August 3, 2016
LGBTQ Poets Respond to the Pulse Nightclub Shooting
god gave me two hands
and i know how to pick the meat out of a skull
it tastes like the sap of some forsaken tree
which was it
whose blessing seeped out from under the bathroom stall
nine for the times i blinked
four for the times i salted my own skin
like cutting an onion
each layer peeled gets more fucked up
white grief makes my tears look coincidental
what you so sad for
did your love forget where the finish line was
did the blood stain your honeymoon
some of us got more color than a rainbow
i took out some rage to thaw
boiled it in a pot to stew
kept the lid on
don't want it to smell up the house
don't know who else might want to consume me today
a month goes by quickly
this club seems has a lot of gaze
i dance like nobodies watching
cause they are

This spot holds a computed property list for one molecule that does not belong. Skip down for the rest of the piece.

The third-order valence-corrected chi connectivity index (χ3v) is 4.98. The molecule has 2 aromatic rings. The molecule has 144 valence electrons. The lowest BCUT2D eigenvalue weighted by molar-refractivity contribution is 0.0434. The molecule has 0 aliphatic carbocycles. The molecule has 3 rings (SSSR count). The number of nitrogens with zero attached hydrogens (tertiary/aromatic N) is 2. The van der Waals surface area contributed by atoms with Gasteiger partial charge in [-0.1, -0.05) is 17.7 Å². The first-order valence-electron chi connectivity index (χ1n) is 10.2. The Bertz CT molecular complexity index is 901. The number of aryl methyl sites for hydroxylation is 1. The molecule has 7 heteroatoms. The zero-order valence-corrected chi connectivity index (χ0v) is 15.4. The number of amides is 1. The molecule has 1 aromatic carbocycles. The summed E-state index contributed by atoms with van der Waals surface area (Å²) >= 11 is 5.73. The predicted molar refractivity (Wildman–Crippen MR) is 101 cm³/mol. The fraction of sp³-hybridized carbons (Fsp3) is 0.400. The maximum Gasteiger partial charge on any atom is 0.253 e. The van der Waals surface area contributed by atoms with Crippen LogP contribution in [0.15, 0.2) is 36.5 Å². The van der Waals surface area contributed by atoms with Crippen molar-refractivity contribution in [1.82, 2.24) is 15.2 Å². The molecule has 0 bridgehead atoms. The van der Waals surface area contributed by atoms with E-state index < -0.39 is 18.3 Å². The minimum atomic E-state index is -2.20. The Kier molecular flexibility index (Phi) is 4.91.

white man clapping like i won an award for something
like i spend my day practicin'
so i can get my ass to pop just right for him
my eyelashes wished they’d never parted ways
if i didn't wake up
that night was just a dream
they wouldn't have been crucified
funny how many people gonna pray over them now
no. not funny. sickening.
o holy night
the stars are brightly shining
fall on your knees
hear the angel voices
then the gunshots
Justice Ameer is an emerging Black trans poet striving to become unapologetic.
"i'm Black, i'm used to mourning often and fruitlessly. i'm a trans woman, i'm used to mourning alone without anyone to care with or for me. i thought long and hard about whether i wanted to make my mourning available for consumption. and i answered no. but i also realized, i'm not just mourning for me. i can't reach out to all the qpoc who need it right now. but maybe my words can reach a few more than i can. maybe we can heal and not heal together, even when we're not."
Glass: A Journal of Poetry is published weekly by Glass Poetry Press.
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